A new, slim volume of work from Owen Bullock who is rapidly becoming a citizen of the world – born and raised in Cornwall (UK), has lived for decades in the upper North Island of New Zealand and is currently a PhD candidate in Canberra (Australia). 

Many of the poems in the book, which follows his 2015 collection Urban Haiku (Recent Work Press, read a review here), stem from his work in New Zealand as a home caregiver and are more properly senryu, although the author terms the collection ‘haiku’ in his brief introduction. (See Owen’s footnote 1 at the end of this review.)

“I was visiting elderly people in their own homes, which was far more meaningful. They told stories in which their wisdom shone through.”

Bullock is finely tuned to the daily struggles, humilities and joys of the end stage of life and these senryu are touching, without being in the least sentimental or demeaning to either party, and I heartily recommend the book on the strength of these poems alone.

on the piano
photos of the ones
who don’t visit

 

not good news …
he puts the lid back
on the jam

Caregiving must throw up many moments where both the giver and receiver need to grin and bear it (or bare it) and Bullock’s sense of humour doesn’t fail him.

massaging
my male client’s back
in a bloke-ish way

As it is, River’s Edge intersperses caregiving senryu with senryu on other topics and even some ‘maybe’ haiku – poems that have a nature focus, although often without a season word – leading to a somewhat jarring progression. (See Owen’s footnote 2 at the end of this review.)

However, knowing Bullock, I expect this ‘leave and return’ is an intended subtlety, a reflection of the messiness of life where our interests – and the calls on our time – are many and varied. This happens, then that and now we go back to this. After a week of caregiving he has mental space to observe nature, carry out a few chores, then it’s back to work.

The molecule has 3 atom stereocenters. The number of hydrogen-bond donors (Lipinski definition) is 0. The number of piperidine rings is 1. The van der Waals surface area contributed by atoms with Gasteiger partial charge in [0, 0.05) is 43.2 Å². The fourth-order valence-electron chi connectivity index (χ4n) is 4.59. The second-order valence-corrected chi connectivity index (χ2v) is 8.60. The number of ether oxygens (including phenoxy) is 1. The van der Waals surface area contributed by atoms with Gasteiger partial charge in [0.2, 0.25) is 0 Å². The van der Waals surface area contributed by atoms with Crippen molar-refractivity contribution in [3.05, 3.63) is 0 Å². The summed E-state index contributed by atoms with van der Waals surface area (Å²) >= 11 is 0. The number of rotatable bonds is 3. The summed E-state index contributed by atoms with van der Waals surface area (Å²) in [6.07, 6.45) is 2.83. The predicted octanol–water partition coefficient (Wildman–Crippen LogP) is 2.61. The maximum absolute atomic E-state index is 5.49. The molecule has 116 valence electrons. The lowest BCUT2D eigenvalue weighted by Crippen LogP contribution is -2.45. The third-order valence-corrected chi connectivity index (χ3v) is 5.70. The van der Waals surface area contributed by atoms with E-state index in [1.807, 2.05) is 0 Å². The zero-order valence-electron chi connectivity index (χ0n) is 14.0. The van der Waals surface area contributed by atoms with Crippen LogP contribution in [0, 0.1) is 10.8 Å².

fence wire
oscillating blue
the water drop

 

shopping for clothes
wanting to buy
what I’m wearing

Seen as a journal of a period from Bullock’s life River’s Edge becomes a more cohesive whole and, to my mind, a more satisfying read. The author however, offers no nudges in this direction in his introduction (so I may be quite wrong).

The book, which uses good-quality paper, features one poem per page, giving the words of each poem plenty of space to interact, both with each other and within the reader’s mind.

The collection is dedicated to his brother Brian, who died in 2013, and Martin Lucas, long-time editor of Presence haiku journal, who died in 2014. There is also a senryu dedicated to Christchurch poet John O’Connor, who died in 2015.

somewhere
in that mass of cloud
a few of your cells

And for the one or two poems I found myself unable to mine below the surface image:

wave lift
phosphorescent
moonlight

there was one like this on the next page:

ahead the pouring light

I hope Bullock will delve further into his caregiving work and consider a complete themed collection on the subject, perhaps including haibun, another form for which he’s known.

It would be an unusual – and I suspect valuable – collection, especially given Bullock’s eye for detail, his calm observation and clear humanity towards the people for whom he was caring.

dusting
her little vases
this is my devotion

Through his words they have been given a voice and it’s one I suspect they’d rather like.

Sandra Simpson

Owen Bullock writes in reply:

Footnote 1: I can’t be bothered distinguishing too much between senryu and haiku, but when I do try I realise that my definition of haiku is broad and takes in many pieces that others label senryu. To me, the fact that a piece is about a human being doesn’t make it a senryu, because we are also nature. It’s only a senryu when the poem gets into the mind of an individual and directly reflects human perception.

Footnote 2: I’m afraid I don’t and haven’t for a long time seen seasonality as essential to haiku. Partly this was because of my being from Cornwall and then moving to New Zealand, where I began writing haiku. Living in New Zealand, it took me many years to be able to consciously distinguish between seasons enough for that to be reflected in my writing – there simply weren’t seasons in New Zealand, it was basically mostly summer, and I still don’t countenance the idea of winter there (only when I lived in Southland and the pipes froze every day could I perceive winter).